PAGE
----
Open Letter to President Hockfield

I am a senior studying physics living at Senior House. I am writing you out of concern about the incident involving MIT sophomore Star A. Simpson ’10 at Logan airport on Friday. While I do not know Star personally, I do share the concerns of her friends and acquaintances here at Senior House — namely, that MIT has chosen not to be explicitly supportive of her at this time.

Despite the fact that many of the news reports are calling the circuit board an intentional “hoax device,” it is clear to me that Star’s intentions were entirely benign. Star’s own statement that the device was an artistic name tag for Career Fair and her complete cooperation with the authorities indicate that she had no intent of causing any trouble — she was simply going to the airport to meet her boyfriend.

I am appalled that MIT has failed to give Star its full support in this matter. The MIT News Office’s press release which stated “Ms. Simpson’s actions were reckless and understandably created alarm at the airport” is entirely misguided in its approach. Regardless of whether her actions were reasonable, naive, or even “reckless,” as the News Office put it, MIT has an obligation to its students — an obligation to give its students a high quality education, which includes helping students handle matters that might interfere with receiving such an education. Star is an upstanding member of the community and deserves MIT’s complete support in this matter, especially since this situation is a result of misunderstanding and not criminal intent. Particularly when all the facts were not in, it would have been prudent to gather information about the situation and talk directly to Star before issuing an unsupportive statement.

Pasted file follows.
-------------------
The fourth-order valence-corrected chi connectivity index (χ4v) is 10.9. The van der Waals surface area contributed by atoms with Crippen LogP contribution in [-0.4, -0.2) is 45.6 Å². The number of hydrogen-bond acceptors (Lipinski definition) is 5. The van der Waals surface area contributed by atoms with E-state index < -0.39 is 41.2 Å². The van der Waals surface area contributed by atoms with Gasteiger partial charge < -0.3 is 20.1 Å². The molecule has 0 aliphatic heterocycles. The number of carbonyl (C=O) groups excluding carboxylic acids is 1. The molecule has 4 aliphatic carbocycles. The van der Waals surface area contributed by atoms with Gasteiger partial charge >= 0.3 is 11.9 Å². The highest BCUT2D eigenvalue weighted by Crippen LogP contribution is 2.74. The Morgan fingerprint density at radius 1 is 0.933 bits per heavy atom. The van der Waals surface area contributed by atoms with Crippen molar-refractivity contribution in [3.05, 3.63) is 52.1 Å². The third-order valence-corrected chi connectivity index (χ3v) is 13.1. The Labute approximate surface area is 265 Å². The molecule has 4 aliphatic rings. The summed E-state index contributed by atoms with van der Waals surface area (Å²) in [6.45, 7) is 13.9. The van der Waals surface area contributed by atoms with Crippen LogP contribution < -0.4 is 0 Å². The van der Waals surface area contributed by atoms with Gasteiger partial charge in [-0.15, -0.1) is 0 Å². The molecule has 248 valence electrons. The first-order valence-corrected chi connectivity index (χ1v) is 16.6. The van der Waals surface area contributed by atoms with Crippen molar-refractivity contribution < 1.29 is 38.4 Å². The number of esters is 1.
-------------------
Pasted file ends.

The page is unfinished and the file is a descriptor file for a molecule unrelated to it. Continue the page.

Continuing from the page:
The notion that a small exposed circuit board and a handful of Play-Dou warrants deadly force is foolish given the thousands of large computer circuits which pass through airport security every day. Surely, MIT cannot be condoning the use of deadly force against an MIT student whose behavior may have been a bit eccentric but had no characteristics that were aggressive or dangerous.

I urge you to direct your public relations officials to alter the MIT position and take a strong stance of civility and rationality supporting Star Simpson. I urge you, as a highly respected leader, to support Star Simpson publicly so that you may regain the support of the MIT student body.